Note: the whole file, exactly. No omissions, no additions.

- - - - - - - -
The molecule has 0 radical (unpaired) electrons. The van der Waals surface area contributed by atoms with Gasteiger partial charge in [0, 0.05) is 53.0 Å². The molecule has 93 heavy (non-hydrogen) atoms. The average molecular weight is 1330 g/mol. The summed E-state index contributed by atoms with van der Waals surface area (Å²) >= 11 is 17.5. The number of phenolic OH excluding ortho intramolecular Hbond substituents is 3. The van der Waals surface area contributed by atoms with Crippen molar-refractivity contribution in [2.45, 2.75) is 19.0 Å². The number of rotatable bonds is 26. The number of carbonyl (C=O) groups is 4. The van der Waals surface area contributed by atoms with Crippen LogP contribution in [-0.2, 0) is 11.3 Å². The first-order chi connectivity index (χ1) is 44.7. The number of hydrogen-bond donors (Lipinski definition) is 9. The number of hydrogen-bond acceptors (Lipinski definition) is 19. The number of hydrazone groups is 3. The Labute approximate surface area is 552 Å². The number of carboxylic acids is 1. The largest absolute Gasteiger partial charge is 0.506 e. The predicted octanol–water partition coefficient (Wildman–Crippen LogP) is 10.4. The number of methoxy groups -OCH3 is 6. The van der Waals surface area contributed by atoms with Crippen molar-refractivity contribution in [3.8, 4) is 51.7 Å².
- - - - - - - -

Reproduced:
The molecule has 0 radical (unpaired) electrons. The van der Waals surface area contributed by atoms with Gasteiger partial charge in [0, 0.05) is 53.0 Å². The molecule has 93 heavy (non-hydrogen) atoms. The average molecular weight is 1330 g/mol. The summed E-state index contributed by atoms with van der Waals surface area (Å²) >= 11 is 17.5. The number of phenolic OH excluding ortho intramolecular Hbond substituents is 3. The van der Waals surface area contributed by atoms with Crippen molar-refractivity contribution in [2.45, 2.75) is 19.0 Å². The number of rotatable bonds is 26. The number of carbonyl (C=O) groups is 4. The van der Waals surface area contributed by atoms with Crippen LogP contribution in [-0.2, 0) is 11.3 Å². The first-order chi connectivity index (χ1) is 44.7. The number of hydrogen-bond donors (Lipinski definition) is 9. The number of hydrogen-bond acceptors (Lipinski definition) is 19. The number of hydrazone groups is 3. The Labute approximate surface area is 552 Å². The number of carboxylic acids is 1. The largest absolute Gasteiger partial charge is 0.506 e. The predicted octanol–water partition coefficient (Wildman–Crippen LogP) is 10.4. The number of methoxy groups -OCH3 is 6. The van der Waals surface area contributed by atoms with Crippen molar-refractivity contribution in [3.8, 4) is 51.7 Å².